Easter Traditions

In order to introduce this month’s topic of religious history and as Holy Week draws to a close, I have written about Easter and it’s traditions through history. In case you don’t celebrate it or have forgotten, at the end of this week or in a few weeks’ time, many people around the world will be celebrating both the most significant event in the Christian story as well as a long-lived Pagan event of new birth.

Originally, Easter and certainly the time of year in which it is celebrated, was a Pagan festival which honoured a Goddess relating to nature and new birth, hence the association of lambs, eggs and bunnies. This Goddess was known as Eastre, ‘the Teutonic goddess of spring and dawn.’[1]

Although, after the conversion of Emperor Constantine to Christianity, it is believed, so as to ease in the transition of their Empire from Paganism to Christianity, the Romans adopted many existing Pagan dates and celebrations into the Christian calendar of festivals. As well as Easter being celebrated at the time of the Pagan Spring Equinox, Christmas also almost shares its dating with the Winter Solstice.

Indeed, although there are a fair few, not many of the Christian aspects of Easter specifically derive from the story of Jesus and the accounts of the Bible. As well as this, many of the non-religious aspects evolved much later, such as the Easter Bunny and chocolate eggs.

It can be implied, from history, that the decision to have the Christian celebration of Jesus’ death and resurrection was made partly because it coincides with the Jewish Passover festival and because Easter in the Pagan traditions is a time of new-life. Examples of this include the symbol of the egg and everything that comes with Spring-time such as the birth of baby lambs and other animals. Those who do not share or fully grasp the Christian faith may wonder how the notion of new-life relates to the Christian adoption of the originally Pagan festival of Easter. Well, as Christians believe Jesus was crucified to free us from our sins and that he rose again and consequently defeated death, Christians also believe that as humans we can share in Jesus’ resurrection and eternal life, if we choose to believe in Him and acknowledge that He paid the price for our sins. This is also seen as an opportunity for our souls to live forever in Christ’s salvation. Yet, arguably, despite Easter in England becoming very much a Christian orientated celebration; there still remain clear Pagan traditions, such as the Easter egg, representing new life.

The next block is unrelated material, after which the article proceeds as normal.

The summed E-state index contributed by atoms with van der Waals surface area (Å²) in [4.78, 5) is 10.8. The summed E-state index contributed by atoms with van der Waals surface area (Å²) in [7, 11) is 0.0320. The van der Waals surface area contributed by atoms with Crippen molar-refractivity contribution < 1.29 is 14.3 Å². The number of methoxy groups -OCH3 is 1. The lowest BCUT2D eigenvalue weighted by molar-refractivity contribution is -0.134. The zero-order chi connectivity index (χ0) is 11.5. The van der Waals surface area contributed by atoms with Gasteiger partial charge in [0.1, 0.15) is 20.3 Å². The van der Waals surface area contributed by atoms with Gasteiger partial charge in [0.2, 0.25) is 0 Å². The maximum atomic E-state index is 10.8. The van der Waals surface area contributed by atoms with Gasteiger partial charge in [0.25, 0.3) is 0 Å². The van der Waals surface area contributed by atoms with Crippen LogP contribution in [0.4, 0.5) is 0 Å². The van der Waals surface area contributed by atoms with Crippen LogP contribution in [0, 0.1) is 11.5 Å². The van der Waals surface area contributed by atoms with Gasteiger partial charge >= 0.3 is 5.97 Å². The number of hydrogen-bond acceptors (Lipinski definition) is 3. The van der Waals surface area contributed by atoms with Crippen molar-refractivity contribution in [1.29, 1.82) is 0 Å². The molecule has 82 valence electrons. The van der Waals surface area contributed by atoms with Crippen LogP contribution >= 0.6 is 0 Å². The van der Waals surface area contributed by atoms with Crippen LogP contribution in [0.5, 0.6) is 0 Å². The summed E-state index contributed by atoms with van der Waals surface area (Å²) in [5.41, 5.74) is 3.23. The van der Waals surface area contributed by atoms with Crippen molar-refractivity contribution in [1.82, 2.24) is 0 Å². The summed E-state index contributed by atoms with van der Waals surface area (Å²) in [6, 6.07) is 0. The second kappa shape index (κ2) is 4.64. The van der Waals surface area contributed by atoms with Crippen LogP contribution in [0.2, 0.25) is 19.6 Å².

The main Christian aspects of Easter revolve around the week leading up to Easter Sunday, the usual day on which Christians traditionally come to God in worship and thanksgiving, as well as Lent and the famous Shrove Tuesday. Although Shrove Tuesday, it seems, is just as much related to socio-historical customs as it is to Christian’s traditions. According to history, it was tradition to raid the store cupboard and use up all the indulgent supplies such as flour, sugar and eggs, usually used to bake cakes. These would be mixed together to make a feast of pancakes, in recognition of the final day of indulgence before the time of often fasting or giving something up, known in the Christian Calendar as Lent. Ash Wednesday signifies the beginning of Lent and is 46 days before Easter and ‘derives its name from the practise of placing ashes on the forehands of adherents as a sign of mourning and repentance to God.’[2]